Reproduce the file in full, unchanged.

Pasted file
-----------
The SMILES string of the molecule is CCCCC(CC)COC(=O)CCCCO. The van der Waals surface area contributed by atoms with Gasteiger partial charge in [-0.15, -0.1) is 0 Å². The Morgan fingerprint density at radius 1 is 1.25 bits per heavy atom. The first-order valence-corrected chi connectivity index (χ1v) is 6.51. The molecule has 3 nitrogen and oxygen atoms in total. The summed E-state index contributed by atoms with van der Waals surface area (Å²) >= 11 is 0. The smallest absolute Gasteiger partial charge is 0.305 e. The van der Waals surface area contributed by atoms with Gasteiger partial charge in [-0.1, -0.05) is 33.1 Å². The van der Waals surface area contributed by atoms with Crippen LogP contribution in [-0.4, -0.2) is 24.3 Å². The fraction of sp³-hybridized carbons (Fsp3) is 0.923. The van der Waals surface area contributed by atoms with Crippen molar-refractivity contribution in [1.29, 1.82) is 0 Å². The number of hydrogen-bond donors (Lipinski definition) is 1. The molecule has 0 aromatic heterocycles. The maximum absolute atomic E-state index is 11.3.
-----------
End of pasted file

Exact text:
The SMILES string of the molecule is CCCCC(CC)COC(=O)CCCCO. The van der Waals surface area contributed by atoms with Gasteiger partial charge in [-0.15, -0.1) is 0 Å². The Morgan fingerprint density at radius 1 is 1.25 bits per heavy atom. The first-order valence-corrected chi connectivity index (χ1v) is 6.51. The molecule has 3 nitrogen and oxygen atoms in total. The summed E-state index contributed by atoms with van der Waals surface area (Å²) >= 11 is 0. The smallest absolute Gasteiger partial charge is 0.305 e. The van der Waals surface area contributed by atoms with Gasteiger partial charge in [-0.1, -0.05) is 33.1 Å². The van der Waals surface area contributed by atoms with Crippen LogP contribution in [-0.4, -0.2) is 24.3 Å². The fraction of sp³-hybridized carbons (Fsp3) is 0.923. The van der Waals surface area contributed by atoms with Crippen molar-refractivity contribution in [1.29, 1.82) is 0 Å². The number of hydrogen-bond donors (Lipinski definition) is 1. The molecule has 0 aromatic heterocycles. The maximum absolute atomic E-state index is 11.3.